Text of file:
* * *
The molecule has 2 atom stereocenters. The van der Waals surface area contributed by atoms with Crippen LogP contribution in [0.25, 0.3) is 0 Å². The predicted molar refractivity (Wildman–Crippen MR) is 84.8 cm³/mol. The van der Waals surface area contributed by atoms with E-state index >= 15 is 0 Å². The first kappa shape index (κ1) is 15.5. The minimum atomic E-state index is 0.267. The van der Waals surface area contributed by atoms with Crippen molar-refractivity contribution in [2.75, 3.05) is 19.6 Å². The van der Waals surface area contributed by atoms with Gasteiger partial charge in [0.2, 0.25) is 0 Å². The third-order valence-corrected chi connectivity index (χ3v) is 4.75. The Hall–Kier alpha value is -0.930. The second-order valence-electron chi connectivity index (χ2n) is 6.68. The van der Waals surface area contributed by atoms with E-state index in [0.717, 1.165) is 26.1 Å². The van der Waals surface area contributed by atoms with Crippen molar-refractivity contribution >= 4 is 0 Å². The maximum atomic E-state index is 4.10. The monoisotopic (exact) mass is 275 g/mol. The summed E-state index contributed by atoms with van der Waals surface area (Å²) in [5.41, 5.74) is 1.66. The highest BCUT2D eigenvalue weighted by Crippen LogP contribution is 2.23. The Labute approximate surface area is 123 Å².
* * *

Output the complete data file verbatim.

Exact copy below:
The molecule has 2 atom stereocenters. The van der Waals surface area contributed by atoms with Crippen LogP contribution in [0.25, 0.3) is 0 Å². The predicted molar refractivity (Wildman–Crippen MR) is 84.8 cm³/mol. The van der Waals surface area contributed by atoms with E-state index >= 15 is 0 Å². The first kappa shape index (κ1) is 15.5. The minimum atomic E-state index is 0.267. The van der Waals surface area contributed by atoms with Crippen molar-refractivity contribution in [2.75, 3.05) is 19.6 Å². The van der Waals surface area contributed by atoms with Gasteiger partial charge in [0.2, 0.25) is 0 Å². The third-order valence-corrected chi connectivity index (χ3v) is 4.75. The Hall–Kier alpha value is -0.930. The second-order valence-electron chi connectivity index (χ2n) is 6.68. The van der Waals surface area contributed by atoms with E-state index in [0.717, 1.165) is 26.1 Å². The van der Waals surface area contributed by atoms with Crippen molar-refractivity contribution >= 4 is 0 Å². The maximum atomic E-state index is 4.10. The monoisotopic (exact) mass is 275 g/mol. The summed E-state index contributed by atoms with van der Waals surface area (Å²) in [5.41, 5.74) is 1.66. The highest BCUT2D eigenvalue weighted by Crippen LogP contribution is 2.23. The Labute approximate surface area is 123 Å².